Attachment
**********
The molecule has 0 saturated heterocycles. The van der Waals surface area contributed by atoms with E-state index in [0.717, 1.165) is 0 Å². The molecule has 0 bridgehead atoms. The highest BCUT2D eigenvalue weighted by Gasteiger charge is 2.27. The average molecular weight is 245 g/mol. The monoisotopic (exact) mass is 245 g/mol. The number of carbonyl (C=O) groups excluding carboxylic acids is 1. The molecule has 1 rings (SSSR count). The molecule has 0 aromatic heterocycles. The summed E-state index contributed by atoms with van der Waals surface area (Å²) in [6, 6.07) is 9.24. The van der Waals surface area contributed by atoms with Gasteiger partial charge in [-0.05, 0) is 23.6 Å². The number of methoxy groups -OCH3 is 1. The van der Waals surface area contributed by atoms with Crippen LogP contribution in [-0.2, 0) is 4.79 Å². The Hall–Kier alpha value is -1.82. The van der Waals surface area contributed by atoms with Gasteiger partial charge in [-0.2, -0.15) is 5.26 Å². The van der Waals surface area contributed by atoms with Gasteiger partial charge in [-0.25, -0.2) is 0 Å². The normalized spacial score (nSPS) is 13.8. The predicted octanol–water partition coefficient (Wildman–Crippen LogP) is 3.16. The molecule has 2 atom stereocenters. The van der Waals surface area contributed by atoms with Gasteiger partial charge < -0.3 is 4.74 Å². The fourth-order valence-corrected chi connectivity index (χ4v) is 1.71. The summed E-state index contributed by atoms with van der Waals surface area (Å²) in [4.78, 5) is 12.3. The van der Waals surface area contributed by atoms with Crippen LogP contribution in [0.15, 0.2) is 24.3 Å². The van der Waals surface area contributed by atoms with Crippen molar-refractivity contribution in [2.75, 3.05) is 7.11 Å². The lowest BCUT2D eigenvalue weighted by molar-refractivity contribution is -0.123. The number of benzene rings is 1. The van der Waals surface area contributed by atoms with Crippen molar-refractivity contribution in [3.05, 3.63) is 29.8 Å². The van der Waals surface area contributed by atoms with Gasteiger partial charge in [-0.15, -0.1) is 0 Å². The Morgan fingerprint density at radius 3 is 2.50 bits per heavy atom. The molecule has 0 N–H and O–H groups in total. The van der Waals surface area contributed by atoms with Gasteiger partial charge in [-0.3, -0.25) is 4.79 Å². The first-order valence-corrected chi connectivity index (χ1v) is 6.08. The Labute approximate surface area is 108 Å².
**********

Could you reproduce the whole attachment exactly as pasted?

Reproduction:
The molecule has 0 saturated heterocycles. The van der Waals surface area contributed by atoms with E-state index in [0.717, 1.165) is 0 Å². The molecule has 0 bridgehead atoms. The highest BCUT2D eigenvalue weighted by Gasteiger charge is 2.27. The average molecular weight is 245 g/mol. The monoisotopic (exact) mass is 245 g/mol. The number of carbonyl (C=O) groups excluding carboxylic acids is 1. The molecule has 1 rings (SSSR count). The molecule has 0 aromatic heterocycles. The summed E-state index contributed by atoms with van der Waals surface area (Å²) in [6, 6.07) is 9.24. The van der Waals surface area contributed by atoms with Gasteiger partial charge in [-0.05, 0) is 23.6 Å². The number of methoxy groups -OCH3 is 1. The van der Waals surface area contributed by atoms with Crippen LogP contribution in [-0.2, 0) is 4.79 Å². The Hall–Kier alpha value is -1.82. The van der Waals surface area contributed by atoms with Gasteiger partial charge in [-0.2, -0.15) is 5.26 Å². The van der Waals surface area contributed by atoms with Gasteiger partial charge in [-0.25, -0.2) is 0 Å². The normalized spacial score (nSPS) is 13.8. The predicted octanol–water partition coefficient (Wildman–Crippen LogP) is 3.16. The molecule has 2 atom stereocenters. The van der Waals surface area contributed by atoms with Gasteiger partial charge < -0.3 is 4.74 Å². The fourth-order valence-corrected chi connectivity index (χ4v) is 1.71. The summed E-state index contributed by atoms with van der Waals surface area (Å²) in [4.78, 5) is 12.3. The van der Waals surface area contributed by atoms with Crippen LogP contribution in [0.15, 0.2) is 24.3 Å². The van der Waals surface area contributed by atoms with Crippen molar-refractivity contribution in [2.75, 3.05) is 7.11 Å². The lowest BCUT2D eigenvalue weighted by molar-refractivity contribution is -0.123. The number of benzene rings is 1. The van der Waals surface area contributed by atoms with Crippen molar-refractivity contribution in [3.05, 3.63) is 29.8 Å². The van der Waals surface area contributed by atoms with Gasteiger partial charge in [-0.15, -0.1) is 0 Å². The Morgan fingerprint density at radius 3 is 2.50 bits per heavy atom. The molecule has 0 N–H and O–H groups in total. The van der Waals surface area contributed by atoms with Gasteiger partial charge in [-0.3, -0.25) is 4.79 Å². The first-order valence-corrected chi connectivity index (χ1v) is 6.08. The Labute approximate surface area is 108 Å².